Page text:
Many parents struggle with their child wetting the bed most nights of the week.
The experience can be overwhelming and stressful even with occasional bedwetting.
No matter your situation, you can find comfort knowing that wetting the bed is a normal part of a child’s development.
We have 14 tips and ideas that will help you deal with nighttime bedwetting in children.
What Causes Nighttime Bedwetting in Children?
Bedwetting, or Nocturnal Enuresis (NE), can be the result of any number of causes. In children it’s often referred to as Persistent Primary Nocturnal Enuresis, and is defined by a child who has not been able to stay dry for 6 consecutive months. Medically, it’s not considered a serious problem.
A child will usually experience nighttime bedwetting because they are lacking in one of two specific skills, both involving signals between the brain and the bladder. The first is when the brain is unable to tell the bladder to relax when it needs to hold more urine. The second is when the bladder cannot signal the brain to wake the body up when it is full.
Parents often wonder when their child should stop wetting the bed. It’s important to understand that it’s very difficult to predict, because children will stop wetting the bed at different times and for different reasons.
The nerves and muscles involved in the process are complicated and they must work together for success. This means that the entire process can’t be controlled voluntarily. It takes time.
There are other factors as well that can cause nighttime bedwetting including:
- Constipation – Too much stool can press against the bladder and cause the nerve signals to be confused. It can also prevent the bladder from holding enough urine.
- Increased Urine Production – The brain is unable to make enough of vasopressin, which is a hormone that reduces how much urine the kidneys produce.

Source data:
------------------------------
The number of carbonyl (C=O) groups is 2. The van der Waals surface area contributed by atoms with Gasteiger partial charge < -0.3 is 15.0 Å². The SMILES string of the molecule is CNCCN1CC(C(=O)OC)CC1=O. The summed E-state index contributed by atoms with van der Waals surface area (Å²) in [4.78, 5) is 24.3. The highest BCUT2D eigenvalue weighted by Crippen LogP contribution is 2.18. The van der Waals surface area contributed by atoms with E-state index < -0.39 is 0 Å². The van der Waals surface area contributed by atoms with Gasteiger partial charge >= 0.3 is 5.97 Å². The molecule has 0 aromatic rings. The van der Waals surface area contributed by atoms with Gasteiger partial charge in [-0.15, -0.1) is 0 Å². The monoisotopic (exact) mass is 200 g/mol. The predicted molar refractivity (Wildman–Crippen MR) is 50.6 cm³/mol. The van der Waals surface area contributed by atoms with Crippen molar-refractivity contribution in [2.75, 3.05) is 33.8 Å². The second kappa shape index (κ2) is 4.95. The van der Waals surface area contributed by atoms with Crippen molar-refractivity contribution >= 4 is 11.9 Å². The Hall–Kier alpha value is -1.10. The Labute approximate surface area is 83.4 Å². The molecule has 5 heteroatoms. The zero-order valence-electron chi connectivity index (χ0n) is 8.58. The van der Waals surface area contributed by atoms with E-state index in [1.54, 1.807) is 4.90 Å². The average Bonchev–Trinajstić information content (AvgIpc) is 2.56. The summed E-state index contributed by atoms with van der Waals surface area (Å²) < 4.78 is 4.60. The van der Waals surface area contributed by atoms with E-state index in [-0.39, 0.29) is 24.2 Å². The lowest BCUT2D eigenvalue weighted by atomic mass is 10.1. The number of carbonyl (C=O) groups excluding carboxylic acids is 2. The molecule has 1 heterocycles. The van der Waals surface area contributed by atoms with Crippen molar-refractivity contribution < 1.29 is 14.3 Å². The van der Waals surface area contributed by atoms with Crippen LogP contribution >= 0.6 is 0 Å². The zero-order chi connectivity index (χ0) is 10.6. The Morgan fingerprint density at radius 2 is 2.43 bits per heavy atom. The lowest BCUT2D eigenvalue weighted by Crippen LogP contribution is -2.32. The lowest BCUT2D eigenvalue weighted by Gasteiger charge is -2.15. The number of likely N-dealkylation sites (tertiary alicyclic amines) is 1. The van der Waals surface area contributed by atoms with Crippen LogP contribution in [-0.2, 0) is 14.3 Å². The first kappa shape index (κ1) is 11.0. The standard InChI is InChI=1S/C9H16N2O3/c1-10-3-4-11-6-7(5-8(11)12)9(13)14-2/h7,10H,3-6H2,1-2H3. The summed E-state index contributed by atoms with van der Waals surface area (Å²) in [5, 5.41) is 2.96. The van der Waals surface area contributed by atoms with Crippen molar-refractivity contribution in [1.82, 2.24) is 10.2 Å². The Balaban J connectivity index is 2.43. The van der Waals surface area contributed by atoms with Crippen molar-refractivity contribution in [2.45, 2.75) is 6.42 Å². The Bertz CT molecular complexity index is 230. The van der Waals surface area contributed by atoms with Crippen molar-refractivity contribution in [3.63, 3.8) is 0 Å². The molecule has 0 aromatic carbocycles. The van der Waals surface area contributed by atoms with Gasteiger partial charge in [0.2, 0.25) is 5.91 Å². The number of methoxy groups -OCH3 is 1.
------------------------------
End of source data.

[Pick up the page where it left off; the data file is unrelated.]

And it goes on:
- Limited Bladder Capacity – A child’s bladder may have a reduced capacity compared to other children their age, and therefore can’t hold as much urine.
- Arousal Disorder – A child is unable to respond to the signals that it’s time to urinate.
- Heavy Sleepers – Children who sleep more heavily have a harder time waking up when they feel the signal that their bladder is full.
13 Tips to Prevent Nighttime Bedwetting in Children
Bedwetting can have far-reaching effects on children as well as parents. It can cause embarrassment and issues with self-esteem. Patience and understanding are key when it comes to dealing with the stress. However, there are some things you can do to help. Take a look at these 14 tips for preventing nighttime bedwetting and the stress that comes with it:
- Never punish or shame children for wetting the bed at night.
- Limit their fluid intake, especially after dinner, to prevent excess urine production at night.
- Choose a mattress cover that is waterproof to protect the mattress and prevent the smell of urine.
- Wake your child a few hours after they’ve fallen asleep to empty their bladder.
- Remind the child that it is not their fault and this will not last forever.
- Discourage siblings from teasing them about wetting the bed.
- Allow your child to wear absorbent briefs to help prevent wet sheets and pajamas.
- Use a bedwetting alarm to help alert your child when they’re wet and encourage them to use the bathroom.
- When they have a success, however small, let them know you’ve noticed.
- Try to stay patient and calm whenever possible – your attitude matters.
- If you or someone else in the family has experienced bedwetting, share that with your child so they know they’re not alone.
- Make your child feel good about helping whenever it happens, such as when they strip their bed or assist with laundry.
- Think about trying bladder therapy, which involves your child drinking large amounts of water during the day to help them recognize the signs that their bladder is full and encouraging them to empty it right away.
When to Seek Help
There are times when you should seek help for any bedwetting problems, including:
- Urinary Tract Infections – Chronic infections can cause painful urination and nighttime wetting.
- Psychological Factors – If a child has experienced any emotional distress or trauma it could lead to nighttime bedwetting.
- Sexual Abuse – A child who has suffered from sexual abuse may begin experiencing nighttime bedwetting.
As a parent, always make sure to use your best judgement if you think your child may have an underlying cause for nighttime bedwetting that may be more serious. Your child’s pediatrician or a pediatric urologist may be able to help or recommend treatment options.
Above all, take comfort in knowing that nighttime bedwetting will resolve itself over time. You are your child’s best advocate and support system. Be there for them and know you’re not alone!